College of Engineering News • Iowa State University

Graduate students’ startup makes a strong first impression

After meeting in a math class in 2014, Akash Vidyadharan and Tyler Carter are the co-founders of InfraDrone.

Akash Vidyadharan and Tyler Carter spent the first part of last summer applying for jobs in anticipation of receiving their master’s degree in the spring of 2017. For the second half of the summer, they worked on a project that has caught the attention of investors, corporations, as well government officials.

“One year ago, this idea didn’t even exist,” Vidyadharan, who received a B.S. in aerospace engineering from Iowa State in 2016, said. “We were applying for jobs, both of us online, clicking through job applications.”

“We didn’t like the ones we got though so we thought, let’s do something that stimulates us, something fun,” Carter, who earned a B.S. in mechanical engineering from Iowa State in 2016, added.

Vidyadharan, who is currently working with Dr. Christina Bloebaum on his master’s degree, has been developing a value-based data-driven framework for design of unmanned aerial systems (UAS) that incorporates qualitative attributes such as technology readiness and degree of autonomy.  Dr. Bloebaum’s collaboration with Dr. Halil Ceylan, a professor in the Department of Civil, Construction and Environmental Engineering, led to use of UAS for infrastructure health monitoring. From the foundation of this research project, in addition to Dr. Bloebaum’s and Dr. Ceylan’s mentorship, InfraDrone was born.

From the foundation of this research project, in addition to Dr. Bloebaum’s and Dr. Ceylan’s mentorship, InfraDrone was born. InfraDrone is a company that does structural health monitoring for agriculture and infrastructure using unmanned aerial vehicles. The two construct the UAVs, fitted with monitoring equipment including high resolution cameras and laser equipment such as LiDAR, thermography, and ultrasonics, and pilot them to inspect bridges, fields, wind turbines, and power lines.

“We have a big non-destructive evaluation center at Iowa State where I worked for a while,” Vidyadharan said. “We decided instead of having this NDE equipment in the lab and bringing in samples, why don’t we get this outside and make it more mobile, such as on drones?”

UAV’s offer many benefits to inspecting structures that could change the way the practice is conducted.

“Say you’re inspecting power lines,” Vidyadharan said. “Currently they do inspections one of three ways. The first one is having a person climbing up the pole and physically look at the line, the second way is flying a helicopter over the lines with a thermal camera, and the third way is leaving sensors embedded on the line to collect the data.”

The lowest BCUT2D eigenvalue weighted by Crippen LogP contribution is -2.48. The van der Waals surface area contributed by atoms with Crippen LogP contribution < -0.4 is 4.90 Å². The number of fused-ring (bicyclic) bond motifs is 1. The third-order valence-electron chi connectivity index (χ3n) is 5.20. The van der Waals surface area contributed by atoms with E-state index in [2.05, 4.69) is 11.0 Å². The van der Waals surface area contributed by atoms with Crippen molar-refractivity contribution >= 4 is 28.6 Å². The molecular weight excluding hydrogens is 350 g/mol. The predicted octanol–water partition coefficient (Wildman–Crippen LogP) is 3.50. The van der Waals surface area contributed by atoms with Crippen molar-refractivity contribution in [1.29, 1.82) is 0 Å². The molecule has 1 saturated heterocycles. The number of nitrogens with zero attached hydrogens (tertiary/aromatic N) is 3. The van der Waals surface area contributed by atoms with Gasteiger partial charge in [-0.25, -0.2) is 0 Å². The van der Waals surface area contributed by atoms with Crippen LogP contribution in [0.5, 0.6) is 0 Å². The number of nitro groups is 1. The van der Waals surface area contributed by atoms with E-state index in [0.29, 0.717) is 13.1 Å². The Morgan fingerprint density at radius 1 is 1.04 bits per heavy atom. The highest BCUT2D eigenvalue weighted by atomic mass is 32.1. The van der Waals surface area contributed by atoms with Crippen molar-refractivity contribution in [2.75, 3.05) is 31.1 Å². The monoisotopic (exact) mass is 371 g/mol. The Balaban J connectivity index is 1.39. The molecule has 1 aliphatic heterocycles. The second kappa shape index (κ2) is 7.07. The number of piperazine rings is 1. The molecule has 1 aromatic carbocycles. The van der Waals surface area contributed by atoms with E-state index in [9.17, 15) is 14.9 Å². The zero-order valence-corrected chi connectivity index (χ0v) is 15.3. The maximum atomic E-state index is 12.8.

All three of those options can be expensive, time consuming, and in some cases, dangerous. Flying a UAV around the powerline as it collects data is a quick and inexpensive way of analyzing the structure without putting lives at risk.

Recently, InfraDrone has caught the attention of many people, including the next governor of Iowa, Lt. Governor Kim Reynolds. Carter and Vidyadharan spent almost a

Benjamin Dinkins, Lt. Governor Reynolds, Akash Vidyadharan, and Tyler Carter.

half an hour with Lt. Governor Reynolds during a fundraising event, showcasing the technology and how it could help the state of Iowa.

“We gave her a bunch of our stuff,” Vidyadharan said. “We showed her what we are doing and how it could benefit Iowa both economically and also for improving our infrastructure by detecting issues. We are hoping to pursue more projects with the state in the future.”

In addition to government officials, the two engineers have also managed to impress investors, as well as some larger companies and potential clients. The combination of the drone market taking off recently and looser FAA regulations regarding drones has presented a golden opportunity for the entrepreneurs.

Carter admits that while the timing of the drone market is good, the key for InfraDrone is not actually the drone, but the way the analytics are presented.

“The UAV is just the part that collects the data,” Carter says. “People can collect data, UAVs can collect data, satellites can collect data. UAVs are just the fastest and most accurate way. The real money comes in during the processing and the analytics of the data and the NDE testing. That’s where the value is.”

After a UAV scan is completed, Carter and Vidyadharan have figured out how to package the information in a way that is helpful for clients. Analyzing the data, deciphering the NDE results, and presenting it in a way the client can understand is just as important as the initial scan.

InfraDrone recently opened offices in West Des Moines and have started hiring employees.

While they’re still being cautious and making sure all the bugs have been worked out in beta testing, Carter and Vidyadharan are hopeful their sacrifices will be worth it.

“Instead of getting full-time jobs, we thought there was a small chance this could take off,” Vidyadharan said. “So we took the big leap.”